Advice ‘scam’ warnings lead to firm closure

A business that tried to charge young people £25 each to register for apprenticeships has apparently closed following pressure from FE leaders who feared it was a “scam”.

Matthew Peck launched the Apprenticeships Portal website this month, emailing 200 secondary schools and asking them to forward a message to Year 11 pupils that advised them to sign up with his firm.

His website asked students to pay £25 per person to register and displayed an 0906 premium rate contact number, which costs £1.53p per minute.

It also claimed to have “thousands of posts open”, however there appeared to be no employers listed on the website.

It led to a number of worried readers contacting FE Week with concerns that the National Apprenticeship Service did the same job for free.

However, Mr Peck said he closed the business and website on Tuesday — earlier the same day he was contacted by FE Week.

He said: “This was not a scam. I shut the business because I kept getting abuse from vested interests who emailed me.

“We had to charge £25 per person to cover business costs, like paying the girl who answered the phone. If a young person walked into a hairdressers and paid for a haircut, you wouldn’t question that.

“I wasn’t really expecting the young people to pay — I thought their parents would cover the cost.”

He also claimed it was not unusual to use a premium rate phone line.

Mr Peck said: “Lots of government agencies use the same rate. The idea was to reduce call volume. “Otherwise, I would have had thousands of students calling me from all over the country, which I could not have coped with.

“Basically, I put an idea out there, but it never really took off. Nobody registered with me, or even called the number, so no-one lost any money. The only person who lost out was me, as I paid to set up the business and develop the website.”

Lindsay McCurdy, from Apprenticeships4England, warned her members about the Apprenticeships Portal before it closed.

She said: “I was worried this might be a scam and put a warning up on LinkedIn.

“It was morally wrong of them to try to charge young people for the service. If anyone should be asked to pay it should be the employers.

“I’m proud that it looks like collective pressure from the sector forced this man to close down his business. It showed how FE can work together for the good of learners.”

A Skills Funding Agency spokesperson said they were aware of the Apprenticeships Portal.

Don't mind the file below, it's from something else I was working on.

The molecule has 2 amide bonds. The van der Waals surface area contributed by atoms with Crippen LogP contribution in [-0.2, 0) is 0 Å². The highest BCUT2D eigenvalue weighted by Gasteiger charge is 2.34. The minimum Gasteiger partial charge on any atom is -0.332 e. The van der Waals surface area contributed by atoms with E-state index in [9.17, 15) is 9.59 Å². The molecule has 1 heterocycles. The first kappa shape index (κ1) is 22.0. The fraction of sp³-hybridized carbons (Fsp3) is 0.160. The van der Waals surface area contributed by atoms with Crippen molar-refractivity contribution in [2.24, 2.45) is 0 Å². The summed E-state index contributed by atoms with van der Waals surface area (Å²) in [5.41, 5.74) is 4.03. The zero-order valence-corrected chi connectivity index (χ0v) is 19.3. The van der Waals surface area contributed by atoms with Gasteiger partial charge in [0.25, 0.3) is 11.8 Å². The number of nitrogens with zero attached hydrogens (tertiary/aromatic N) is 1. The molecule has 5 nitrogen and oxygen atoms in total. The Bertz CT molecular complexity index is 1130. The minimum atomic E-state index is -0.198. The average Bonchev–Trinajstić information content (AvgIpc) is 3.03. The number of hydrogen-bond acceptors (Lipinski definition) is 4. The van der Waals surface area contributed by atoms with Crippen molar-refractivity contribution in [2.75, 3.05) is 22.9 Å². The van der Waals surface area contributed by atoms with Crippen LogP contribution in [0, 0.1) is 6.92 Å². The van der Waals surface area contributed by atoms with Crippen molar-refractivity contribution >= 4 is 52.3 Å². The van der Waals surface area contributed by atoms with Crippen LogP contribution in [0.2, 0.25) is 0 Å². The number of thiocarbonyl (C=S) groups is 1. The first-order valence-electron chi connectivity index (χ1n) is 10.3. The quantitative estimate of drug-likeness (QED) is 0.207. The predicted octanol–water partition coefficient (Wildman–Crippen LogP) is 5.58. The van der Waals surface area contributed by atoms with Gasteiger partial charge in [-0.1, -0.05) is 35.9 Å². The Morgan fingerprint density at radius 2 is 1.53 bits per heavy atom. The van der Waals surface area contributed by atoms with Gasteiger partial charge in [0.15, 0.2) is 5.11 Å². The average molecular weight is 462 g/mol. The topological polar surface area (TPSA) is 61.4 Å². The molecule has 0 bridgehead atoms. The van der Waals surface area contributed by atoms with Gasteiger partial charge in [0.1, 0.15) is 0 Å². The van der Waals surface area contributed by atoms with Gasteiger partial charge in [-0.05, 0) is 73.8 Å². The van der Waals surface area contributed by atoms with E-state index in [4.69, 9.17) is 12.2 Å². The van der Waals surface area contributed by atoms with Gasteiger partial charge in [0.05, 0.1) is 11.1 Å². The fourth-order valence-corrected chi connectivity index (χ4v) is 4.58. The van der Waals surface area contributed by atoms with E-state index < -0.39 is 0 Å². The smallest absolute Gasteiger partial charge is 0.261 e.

He said: “Through our business development team, we have been contacting schools and partners to advise them to avoid unwittingly using this website for apprenticeship opportunities.

“The National Apprenticeship Service is the official website, at www.apprenticeships.org.uk, which is a free site for learners, providers and employers to access apprenticeship opportunities.”

Julian Gravatt, assistant chief executive of the Association of Colleges, said: “Colleges offer 72,000 apprenticeships for 16 to 19-year-olds per year. Young people don’t have to register and don’t have to pay to access them.

“They just have to pop down to their local college to see what’s on offer.”

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Editorial: Protecting the learners

It may not have been illegal for the Apprenticeships Portal to try to charge young people £25 to register for apprenticeships, but it certainly left an unpleasant taste in the mouth.

So the FE sector can feel proud to have come together to say no to this offer – whether legitimate or not.

It is hard enough already for the sector to present itself in a positive light to pupils, and this ‘service’ could have seriously undermined efforts to not only recruit more apprentices but, more importantly, make apprenticeships appear a safe and credible career path.

This should be seen as a shot across the bows for the National Careers Service, as the whole episode would indicate there may well be a gap in the market for providing easy-to-understand information about apprenticeships.

Every effort must be made to promote how apprenticeships offer an attractive progression route from school.

Nick Linford, editor